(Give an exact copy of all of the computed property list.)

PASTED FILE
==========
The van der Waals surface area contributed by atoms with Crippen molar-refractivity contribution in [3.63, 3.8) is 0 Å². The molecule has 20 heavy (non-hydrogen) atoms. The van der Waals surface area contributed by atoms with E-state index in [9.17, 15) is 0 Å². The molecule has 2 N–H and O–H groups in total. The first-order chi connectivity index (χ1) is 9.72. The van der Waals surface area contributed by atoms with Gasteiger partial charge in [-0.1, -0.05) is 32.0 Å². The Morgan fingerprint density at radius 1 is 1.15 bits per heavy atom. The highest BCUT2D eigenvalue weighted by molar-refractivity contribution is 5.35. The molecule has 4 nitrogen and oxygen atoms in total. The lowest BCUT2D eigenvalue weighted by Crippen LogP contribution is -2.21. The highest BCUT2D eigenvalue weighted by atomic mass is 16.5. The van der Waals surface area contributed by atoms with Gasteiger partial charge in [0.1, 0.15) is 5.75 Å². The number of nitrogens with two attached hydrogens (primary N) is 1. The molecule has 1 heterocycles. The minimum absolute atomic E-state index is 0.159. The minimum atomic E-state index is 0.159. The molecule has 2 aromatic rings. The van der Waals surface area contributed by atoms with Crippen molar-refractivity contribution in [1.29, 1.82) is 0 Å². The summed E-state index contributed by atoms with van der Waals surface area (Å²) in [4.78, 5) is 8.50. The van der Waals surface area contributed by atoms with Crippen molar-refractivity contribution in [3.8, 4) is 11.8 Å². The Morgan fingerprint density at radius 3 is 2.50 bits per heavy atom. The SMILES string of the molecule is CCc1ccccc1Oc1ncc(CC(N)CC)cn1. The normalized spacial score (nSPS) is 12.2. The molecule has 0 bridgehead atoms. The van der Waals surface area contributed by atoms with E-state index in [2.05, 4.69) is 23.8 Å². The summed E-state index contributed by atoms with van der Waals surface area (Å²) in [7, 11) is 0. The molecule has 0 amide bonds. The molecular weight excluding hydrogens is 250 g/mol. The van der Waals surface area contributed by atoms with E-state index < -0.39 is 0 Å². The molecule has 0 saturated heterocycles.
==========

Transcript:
The van der Waals surface area contributed by atoms with Crippen molar-refractivity contribution in [3.63, 3.8) is 0 Å². The molecule has 20 heavy (non-hydrogen) atoms. The van der Waals surface area contributed by atoms with E-state index in [9.17, 15) is 0 Å². The molecule has 2 N–H and O–H groups in total. The first-order chi connectivity index (χ1) is 9.72. The van der Waals surface area contributed by atoms with Gasteiger partial charge in [-0.1, -0.05) is 32.0 Å². The Morgan fingerprint density at radius 1 is 1.15 bits per heavy atom. The highest BCUT2D eigenvalue weighted by molar-refractivity contribution is 5.35. The molecule has 4 nitrogen and oxygen atoms in total. The lowest BCUT2D eigenvalue weighted by Crippen LogP contribution is -2.21. The highest BCUT2D eigenvalue weighted by atomic mass is 16.5. The van der Waals surface area contributed by atoms with Gasteiger partial charge in [0.1, 0.15) is 5.75 Å². The number of nitrogens with two attached hydrogens (primary N) is 1. The molecule has 1 heterocycles. The minimum absolute atomic E-state index is 0.159. The minimum atomic E-state index is 0.159. The molecule has 2 aromatic rings. The van der Waals surface area contributed by atoms with Crippen molar-refractivity contribution in [1.29, 1.82) is 0 Å². The summed E-state index contributed by atoms with van der Waals surface area (Å²) in [4.78, 5) is 8.50. The van der Waals surface area contributed by atoms with Crippen molar-refractivity contribution in [3.8, 4) is 11.8 Å². The Morgan fingerprint density at radius 3 is 2.50 bits per heavy atom. The SMILES string of the molecule is CCc1ccccc1Oc1ncc(CC(N)CC)cn1. The normalized spacial score (nSPS) is 12.2. The molecule has 0 bridgehead atoms. The van der Waals surface area contributed by atoms with E-state index in [2.05, 4.69) is 23.8 Å². The summed E-state index contributed by atoms with van der Waals surface area (Å²) in [7, 11) is 0. The molecule has 0 amide bonds. The molecular weight excluding hydrogens is 250 g/mol. The van der Waals surface area contributed by atoms with E-state index < -0.39 is 0 Å². The molecule has 0 saturated heterocycles.